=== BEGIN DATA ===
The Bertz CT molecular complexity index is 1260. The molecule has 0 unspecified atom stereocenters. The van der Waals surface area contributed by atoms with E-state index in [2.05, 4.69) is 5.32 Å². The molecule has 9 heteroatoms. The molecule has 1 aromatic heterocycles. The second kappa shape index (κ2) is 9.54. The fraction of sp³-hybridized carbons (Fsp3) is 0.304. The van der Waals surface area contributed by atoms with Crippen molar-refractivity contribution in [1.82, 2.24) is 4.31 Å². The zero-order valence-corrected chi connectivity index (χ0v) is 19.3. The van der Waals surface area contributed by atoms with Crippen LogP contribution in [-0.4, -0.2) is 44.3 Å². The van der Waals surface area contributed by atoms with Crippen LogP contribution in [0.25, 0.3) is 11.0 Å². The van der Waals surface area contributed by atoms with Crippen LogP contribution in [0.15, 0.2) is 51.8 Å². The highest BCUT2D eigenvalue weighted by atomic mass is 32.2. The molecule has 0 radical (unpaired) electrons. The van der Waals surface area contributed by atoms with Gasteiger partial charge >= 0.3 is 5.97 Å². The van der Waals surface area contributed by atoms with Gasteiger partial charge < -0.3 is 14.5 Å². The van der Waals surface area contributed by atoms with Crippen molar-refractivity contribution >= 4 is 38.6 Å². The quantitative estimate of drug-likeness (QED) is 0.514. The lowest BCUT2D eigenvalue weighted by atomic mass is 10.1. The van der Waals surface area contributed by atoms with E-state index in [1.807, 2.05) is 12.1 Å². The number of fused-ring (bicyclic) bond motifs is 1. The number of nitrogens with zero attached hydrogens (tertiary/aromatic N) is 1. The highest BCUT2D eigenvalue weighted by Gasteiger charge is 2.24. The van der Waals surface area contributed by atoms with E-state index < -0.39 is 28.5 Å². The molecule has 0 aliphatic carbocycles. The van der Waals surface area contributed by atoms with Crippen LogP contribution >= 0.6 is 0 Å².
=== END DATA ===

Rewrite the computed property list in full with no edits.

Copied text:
The Bertz CT molecular complexity index is 1260. The molecule has 0 unspecified atom stereocenters. The van der Waals surface area contributed by atoms with E-state index in [2.05, 4.69) is 5.32 Å². The molecule has 9 heteroatoms. The molecule has 1 aromatic heterocycles. The second kappa shape index (κ2) is 9.54. The fraction of sp³-hybridized carbons (Fsp3) is 0.304. The van der Waals surface area contributed by atoms with Crippen molar-refractivity contribution in [1.82, 2.24) is 4.31 Å². The zero-order valence-corrected chi connectivity index (χ0v) is 19.3. The van der Waals surface area contributed by atoms with Crippen LogP contribution in [-0.4, -0.2) is 44.3 Å². The van der Waals surface area contributed by atoms with Crippen LogP contribution in [0.25, 0.3) is 11.0 Å². The van der Waals surface area contributed by atoms with Crippen LogP contribution in [0.15, 0.2) is 51.8 Å². The highest BCUT2D eigenvalue weighted by atomic mass is 32.2. The molecule has 0 radical (unpaired) electrons. The van der Waals surface area contributed by atoms with Gasteiger partial charge >= 0.3 is 5.97 Å². The van der Waals surface area contributed by atoms with Gasteiger partial charge < -0.3 is 14.5 Å². The van der Waals surface area contributed by atoms with Crippen molar-refractivity contribution >= 4 is 38.6 Å². The quantitative estimate of drug-likeness (QED) is 0.514. The lowest BCUT2D eigenvalue weighted by atomic mass is 10.1. The van der Waals surface area contributed by atoms with E-state index in [1.807, 2.05) is 12.1 Å². The number of fused-ring (bicyclic) bond motifs is 1. The number of nitrogens with zero attached hydrogens (tertiary/aromatic N) is 1. The highest BCUT2D eigenvalue weighted by Gasteiger charge is 2.24. The van der Waals surface area contributed by atoms with E-state index < -0.39 is 28.5 Å². The molecule has 0 aliphatic carbocycles. The van der Waals surface area contributed by atoms with Crippen LogP contribution >= 0.6 is 0 Å².